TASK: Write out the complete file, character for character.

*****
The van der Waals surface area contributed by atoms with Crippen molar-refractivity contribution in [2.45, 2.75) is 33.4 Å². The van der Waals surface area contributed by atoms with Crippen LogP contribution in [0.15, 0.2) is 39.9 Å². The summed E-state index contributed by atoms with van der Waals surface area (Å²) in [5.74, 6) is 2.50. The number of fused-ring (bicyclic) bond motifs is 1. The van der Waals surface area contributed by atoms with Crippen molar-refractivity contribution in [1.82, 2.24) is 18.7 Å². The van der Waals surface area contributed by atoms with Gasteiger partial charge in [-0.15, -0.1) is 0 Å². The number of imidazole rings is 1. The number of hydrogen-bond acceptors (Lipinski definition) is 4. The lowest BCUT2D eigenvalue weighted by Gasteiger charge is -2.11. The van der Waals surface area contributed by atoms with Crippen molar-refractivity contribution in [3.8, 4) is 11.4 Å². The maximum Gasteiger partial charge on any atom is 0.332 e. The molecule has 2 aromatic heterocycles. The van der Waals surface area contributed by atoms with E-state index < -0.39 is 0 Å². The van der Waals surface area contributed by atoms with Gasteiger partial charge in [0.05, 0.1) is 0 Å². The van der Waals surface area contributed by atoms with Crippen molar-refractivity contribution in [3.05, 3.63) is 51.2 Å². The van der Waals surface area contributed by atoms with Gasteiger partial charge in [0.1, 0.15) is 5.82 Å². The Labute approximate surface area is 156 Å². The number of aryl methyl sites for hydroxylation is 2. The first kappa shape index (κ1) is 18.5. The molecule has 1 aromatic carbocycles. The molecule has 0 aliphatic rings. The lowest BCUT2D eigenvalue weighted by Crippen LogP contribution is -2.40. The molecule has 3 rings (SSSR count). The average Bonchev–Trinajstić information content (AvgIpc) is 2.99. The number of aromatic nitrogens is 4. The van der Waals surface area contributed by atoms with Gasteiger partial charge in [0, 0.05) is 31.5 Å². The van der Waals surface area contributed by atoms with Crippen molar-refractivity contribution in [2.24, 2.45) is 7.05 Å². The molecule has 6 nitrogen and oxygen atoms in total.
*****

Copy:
The van der Waals surface area contributed by atoms with Crippen molar-refractivity contribution in [2.45, 2.75) is 33.4 Å². The van der Waals surface area contributed by atoms with Crippen LogP contribution in [0.15, 0.2) is 39.9 Å². The summed E-state index contributed by atoms with van der Waals surface area (Å²) in [5.74, 6) is 2.50. The number of fused-ring (bicyclic) bond motifs is 1. The van der Waals surface area contributed by atoms with Crippen molar-refractivity contribution in [1.82, 2.24) is 18.7 Å². The van der Waals surface area contributed by atoms with Gasteiger partial charge in [-0.15, -0.1) is 0 Å². The number of imidazole rings is 1. The number of hydrogen-bond acceptors (Lipinski definition) is 4. The lowest BCUT2D eigenvalue weighted by Gasteiger charge is -2.11. The van der Waals surface area contributed by atoms with Crippen molar-refractivity contribution in [3.8, 4) is 11.4 Å². The maximum Gasteiger partial charge on any atom is 0.332 e. The molecule has 2 aromatic heterocycles. The van der Waals surface area contributed by atoms with E-state index < -0.39 is 0 Å². The van der Waals surface area contributed by atoms with Gasteiger partial charge in [0.05, 0.1) is 0 Å². The van der Waals surface area contributed by atoms with Crippen molar-refractivity contribution in [3.05, 3.63) is 51.2 Å². The van der Waals surface area contributed by atoms with Gasteiger partial charge in [0.1, 0.15) is 5.82 Å². The Labute approximate surface area is 156 Å². The number of aryl methyl sites for hydroxylation is 2. The first kappa shape index (κ1) is 18.5. The molecule has 1 aromatic carbocycles. The molecule has 0 aliphatic rings. The lowest BCUT2D eigenvalue weighted by Crippen LogP contribution is -2.40. The molecule has 3 rings (SSSR count). The average Bonchev–Trinajstić information content (AvgIpc) is 2.99. The number of aromatic nitrogens is 4. The van der Waals surface area contributed by atoms with Gasteiger partial charge in [0, 0.05) is 31.5 Å². The van der Waals surface area contributed by atoms with Crippen molar-refractivity contribution in [2.24, 2.45) is 7.05 Å². The molecule has 6 nitrogen and oxygen atoms in total.